If that's bad then how do we justify a single battle group? The point of a preposition brigade is firstly deterrence. Secondly, There is no way that Canada would do this unilaterally. This would be highly coordinated with NATO as part of a strengthening across the board. My idea is to suggest a method that it could be done within our existing force structure envelope (with only minor equipment additions). The issue here is as you alluded to before when you mentioned Honk Kong. Haven't we already created a Honk Kong scenario? And shouldn't we as Canada's professional military have a reinforcement plan in our grab bag of tools? Or do we just continue to hope for the best?

The purpose of the eFP in Latvia is to politically deter Russia from thinking about attacking.  It says to Putin that if you attack the Baltic States, you're not just attacking Estonians, Latvians and Lithuanians, you'll also be killing American, British, German, Canadian, Danish, Icelandic, Albanian, Czech, Italian, Montenegran, Polish, Slovak, Slovene, Spanish, Belgian, Croat, Luxembourger, Dutch, Norwegian and Romanian troops with all the implications that brings.

I don't hear a huge clamour from the political leaders of NATO to deploy 21 x Brigades to the Baltic States to guarantee their defence.  Think tanks and military commentators are talking about it but not the people that actually sign the bills and issue the orders.  In the absence of a NATO-wide push to forward deploy further forces then talk of a Canadian Brigade in Latvia is pointless.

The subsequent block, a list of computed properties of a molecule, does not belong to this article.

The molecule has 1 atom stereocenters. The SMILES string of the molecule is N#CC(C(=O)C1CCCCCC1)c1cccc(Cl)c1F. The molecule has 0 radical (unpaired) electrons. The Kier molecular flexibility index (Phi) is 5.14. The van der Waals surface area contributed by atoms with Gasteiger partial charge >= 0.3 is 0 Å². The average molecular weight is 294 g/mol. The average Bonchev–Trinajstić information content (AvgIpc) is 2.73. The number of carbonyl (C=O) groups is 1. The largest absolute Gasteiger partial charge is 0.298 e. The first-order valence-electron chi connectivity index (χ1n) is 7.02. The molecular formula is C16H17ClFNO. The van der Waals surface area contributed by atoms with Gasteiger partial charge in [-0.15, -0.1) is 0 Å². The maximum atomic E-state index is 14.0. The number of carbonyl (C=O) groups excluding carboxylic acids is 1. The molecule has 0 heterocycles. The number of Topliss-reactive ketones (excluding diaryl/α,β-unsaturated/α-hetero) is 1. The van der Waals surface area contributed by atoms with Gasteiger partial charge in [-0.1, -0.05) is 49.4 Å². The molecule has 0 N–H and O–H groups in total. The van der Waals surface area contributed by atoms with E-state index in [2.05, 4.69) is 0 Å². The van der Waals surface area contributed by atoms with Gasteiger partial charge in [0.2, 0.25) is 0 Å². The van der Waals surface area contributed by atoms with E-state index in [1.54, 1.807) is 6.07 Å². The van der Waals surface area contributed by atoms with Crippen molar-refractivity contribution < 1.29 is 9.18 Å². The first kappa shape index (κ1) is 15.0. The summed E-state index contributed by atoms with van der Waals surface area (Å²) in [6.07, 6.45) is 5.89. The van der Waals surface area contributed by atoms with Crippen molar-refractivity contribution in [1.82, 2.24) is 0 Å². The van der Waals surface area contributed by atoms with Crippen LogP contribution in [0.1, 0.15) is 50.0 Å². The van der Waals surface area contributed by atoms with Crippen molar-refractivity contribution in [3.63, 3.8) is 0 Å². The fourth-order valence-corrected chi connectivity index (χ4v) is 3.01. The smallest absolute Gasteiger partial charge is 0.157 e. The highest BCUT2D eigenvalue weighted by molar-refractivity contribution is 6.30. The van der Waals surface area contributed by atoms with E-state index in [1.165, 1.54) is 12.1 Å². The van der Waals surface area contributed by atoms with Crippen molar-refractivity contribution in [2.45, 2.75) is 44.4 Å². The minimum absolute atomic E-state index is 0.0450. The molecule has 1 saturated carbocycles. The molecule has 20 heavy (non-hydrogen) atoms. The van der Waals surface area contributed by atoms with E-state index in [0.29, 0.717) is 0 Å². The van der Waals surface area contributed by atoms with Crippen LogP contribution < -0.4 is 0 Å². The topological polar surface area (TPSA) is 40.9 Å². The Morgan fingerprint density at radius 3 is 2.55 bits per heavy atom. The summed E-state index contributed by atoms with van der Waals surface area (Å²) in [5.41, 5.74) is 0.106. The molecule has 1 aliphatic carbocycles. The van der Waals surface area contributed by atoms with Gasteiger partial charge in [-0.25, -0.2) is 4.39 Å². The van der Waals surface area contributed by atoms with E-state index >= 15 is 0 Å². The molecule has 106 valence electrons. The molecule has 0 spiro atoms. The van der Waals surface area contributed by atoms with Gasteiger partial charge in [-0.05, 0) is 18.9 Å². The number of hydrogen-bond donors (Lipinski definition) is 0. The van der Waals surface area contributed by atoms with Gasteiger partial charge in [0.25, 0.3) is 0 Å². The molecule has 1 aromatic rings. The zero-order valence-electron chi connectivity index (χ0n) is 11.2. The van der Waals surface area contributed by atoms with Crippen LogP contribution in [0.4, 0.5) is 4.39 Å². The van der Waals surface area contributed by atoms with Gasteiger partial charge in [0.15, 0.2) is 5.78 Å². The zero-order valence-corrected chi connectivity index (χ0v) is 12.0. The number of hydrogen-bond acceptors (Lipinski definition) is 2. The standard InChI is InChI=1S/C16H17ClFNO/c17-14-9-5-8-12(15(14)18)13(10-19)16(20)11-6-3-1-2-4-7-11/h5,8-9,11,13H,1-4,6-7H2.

That doesn't mean that we shouldn't be reforming and reequipping our military in order to make it much more effective and capable of fighting high-intensity warfare against peer enemies.  I just think that this one, very specific proposal is a) defending against a threat that I believe at this time is highly unlikely and b) in light of "a" not the most effective use of our defence dollars compared to other reforms/changes that could be made.


Such a build up would definitely be considered provocative and threatening to Russia. But we saw what international hand wringing did for the Ukraine. One of the reasons that I contemplated an assembly base in Poland was specifically to reduce the "threat" yet still be within 12 hours move to Latvia. (Albeit that a deploying column moving through the Sowalki Gap and across Lithuania would at that point be at risk. Hostilities are rarely without risk. I know we're a pretty risk-averse military but sometimes you have to put your crap on the line.

I don't think that Russia is so short sighted that they would only consider the balance of forces in the Baltic theatre when deciding if they should attack NATO.  Doing so would have massive military, political and economic implications regardless of how easy or difficult an actual invasion of the Baltic States would be.  There are many things not involving stationing troops in Latvia that could act to deter Russia from invading.  Collectively meeting our 2% of GDP defence spending commitments across NATO would be a huge one that would even more dramatically shift the balance of power further in NATO's favour.  Better equipping the existing forces we already have in the Baltic States would signal our seriousness.  More joint operations so our militaries work better in joint operations, Showing Russia that their trade with Europe is vulnerable when they behave "poorly". 

I also think that the comparisons between the Baltic States and Ukraine/Crimea are overstated.  Very different situations involving very different risks to Russia should they make any military moves.